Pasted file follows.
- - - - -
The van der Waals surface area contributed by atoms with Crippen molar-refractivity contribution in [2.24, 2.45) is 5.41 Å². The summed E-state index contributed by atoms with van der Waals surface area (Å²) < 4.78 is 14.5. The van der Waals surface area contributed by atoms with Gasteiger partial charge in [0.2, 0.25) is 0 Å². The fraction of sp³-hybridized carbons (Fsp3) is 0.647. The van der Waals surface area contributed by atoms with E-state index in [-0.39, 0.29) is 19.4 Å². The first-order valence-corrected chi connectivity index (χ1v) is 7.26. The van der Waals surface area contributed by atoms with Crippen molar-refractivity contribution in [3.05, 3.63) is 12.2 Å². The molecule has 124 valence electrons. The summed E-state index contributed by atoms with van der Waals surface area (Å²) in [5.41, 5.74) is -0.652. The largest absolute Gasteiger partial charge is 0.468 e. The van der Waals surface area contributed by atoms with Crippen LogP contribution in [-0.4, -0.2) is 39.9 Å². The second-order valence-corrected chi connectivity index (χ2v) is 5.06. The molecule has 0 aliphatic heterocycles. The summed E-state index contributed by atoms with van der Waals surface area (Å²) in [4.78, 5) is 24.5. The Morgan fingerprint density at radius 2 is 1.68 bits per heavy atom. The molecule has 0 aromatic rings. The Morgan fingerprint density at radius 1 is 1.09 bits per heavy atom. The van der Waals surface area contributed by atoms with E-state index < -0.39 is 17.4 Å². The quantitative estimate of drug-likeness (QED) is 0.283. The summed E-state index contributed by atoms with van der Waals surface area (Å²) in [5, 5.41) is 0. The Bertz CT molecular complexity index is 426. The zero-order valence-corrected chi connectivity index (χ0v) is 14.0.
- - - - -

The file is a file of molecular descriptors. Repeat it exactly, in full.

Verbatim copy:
The van der Waals surface area contributed by atoms with Crippen molar-refractivity contribution in [2.24, 2.45) is 5.41 Å². The summed E-state index contributed by atoms with van der Waals surface area (Å²) < 4.78 is 14.5. The van der Waals surface area contributed by atoms with Gasteiger partial charge in [0.2, 0.25) is 0 Å². The fraction of sp³-hybridized carbons (Fsp3) is 0.647. The van der Waals surface area contributed by atoms with E-state index in [-0.39, 0.29) is 19.4 Å². The first-order valence-corrected chi connectivity index (χ1v) is 7.26. The van der Waals surface area contributed by atoms with Crippen molar-refractivity contribution in [3.05, 3.63) is 12.2 Å². The molecule has 124 valence electrons. The summed E-state index contributed by atoms with van der Waals surface area (Å²) in [5.41, 5.74) is -0.652. The largest absolute Gasteiger partial charge is 0.468 e. The van der Waals surface area contributed by atoms with Crippen LogP contribution in [-0.4, -0.2) is 39.9 Å². The second-order valence-corrected chi connectivity index (χ2v) is 5.06. The molecule has 0 aliphatic heterocycles. The summed E-state index contributed by atoms with van der Waals surface area (Å²) in [4.78, 5) is 24.5. The Morgan fingerprint density at radius 2 is 1.68 bits per heavy atom. The molecule has 0 aromatic rings. The Morgan fingerprint density at radius 1 is 1.09 bits per heavy atom. The van der Waals surface area contributed by atoms with E-state index < -0.39 is 17.4 Å². The quantitative estimate of drug-likeness (QED) is 0.283. The summed E-state index contributed by atoms with van der Waals surface area (Å²) in [5, 5.41) is 0. The Bertz CT molecular complexity index is 426. The zero-order valence-corrected chi connectivity index (χ0v) is 14.0.